Much has been made about efforts to reduce the number of endangered whales killed by collisions with ships off the California coast. While those efforts are commendable, a new report says, such ship strikes do not immediately threaten the recovery of the California blue whale, the largest animal on Earth. University of Washington researchers say the California blue whale population, which had been decimated by decades of hunting, has rebounded to near historical levels. The whales number about 2,200 today, up from a low of 951 in 1931, according to Trevor Branch, UW assistant professor of aquatic and fishery sciences. “Whaling caused the drop, and was then banned in 1966. Illegal Soviet whaling continued until 1971 when all whaling ceased" for blue whales, Branch told NBC News via email. "Since then the population has been recovering steadily.”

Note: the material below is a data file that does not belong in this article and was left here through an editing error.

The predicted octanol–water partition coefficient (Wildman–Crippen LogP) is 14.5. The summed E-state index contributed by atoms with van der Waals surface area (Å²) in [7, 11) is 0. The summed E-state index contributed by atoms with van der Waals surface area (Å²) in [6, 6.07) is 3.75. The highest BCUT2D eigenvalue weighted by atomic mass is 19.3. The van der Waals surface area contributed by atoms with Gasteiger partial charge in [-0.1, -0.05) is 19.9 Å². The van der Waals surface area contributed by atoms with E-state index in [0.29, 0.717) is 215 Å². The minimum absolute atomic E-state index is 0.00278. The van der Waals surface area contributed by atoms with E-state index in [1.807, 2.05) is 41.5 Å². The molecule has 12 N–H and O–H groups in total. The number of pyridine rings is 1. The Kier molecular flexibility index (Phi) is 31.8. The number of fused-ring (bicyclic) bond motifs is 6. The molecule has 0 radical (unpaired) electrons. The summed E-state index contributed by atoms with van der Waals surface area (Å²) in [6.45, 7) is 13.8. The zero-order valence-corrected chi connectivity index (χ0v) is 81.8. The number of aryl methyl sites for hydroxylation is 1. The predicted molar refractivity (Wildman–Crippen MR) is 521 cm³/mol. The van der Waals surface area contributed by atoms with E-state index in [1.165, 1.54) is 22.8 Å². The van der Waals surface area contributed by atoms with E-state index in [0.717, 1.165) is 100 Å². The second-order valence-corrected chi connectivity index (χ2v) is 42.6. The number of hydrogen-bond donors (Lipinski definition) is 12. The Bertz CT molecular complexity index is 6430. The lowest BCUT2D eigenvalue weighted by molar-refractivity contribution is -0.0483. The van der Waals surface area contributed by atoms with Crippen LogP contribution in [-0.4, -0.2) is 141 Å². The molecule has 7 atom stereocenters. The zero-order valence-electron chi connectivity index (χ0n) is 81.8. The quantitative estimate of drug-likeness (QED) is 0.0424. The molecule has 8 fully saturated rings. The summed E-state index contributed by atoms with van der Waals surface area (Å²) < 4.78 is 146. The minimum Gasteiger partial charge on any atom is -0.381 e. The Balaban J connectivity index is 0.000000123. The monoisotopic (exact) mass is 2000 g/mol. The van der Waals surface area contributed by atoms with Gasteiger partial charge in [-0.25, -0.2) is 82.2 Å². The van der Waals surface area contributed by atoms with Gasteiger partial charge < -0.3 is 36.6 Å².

Other groups have estimated that at least 11 blue whales are struck a year along the U.S. West Coast. The UW researchers calculate that there could be an eleven-fold increase in vessels before there is a 50 percent chance that the blue whale population will drop below what is considered "depleted" by regulators. "The recovery of California blue whales from whaling demonstrates the ability of blue whale populations to rebuild under careful management and conservation measures," Cole Monnahan, a UW doctoral student in quantitative ecology and resource management, said in a statement.
Cole is the lead author of the paper published online Friday by the journal Marine Mammal Science. Branch and André Punt, a UW professor of aquatic and fisheries sciences, are co-authors.
- To Save Blue Whales, Shift the Shipping Lanes, Scientists Say
- Dolphins and Whales Squeal With Pure Joy, Scientists Say
- Blue Whale Rots on Canadian Beach as Locals Fear Blubber Blast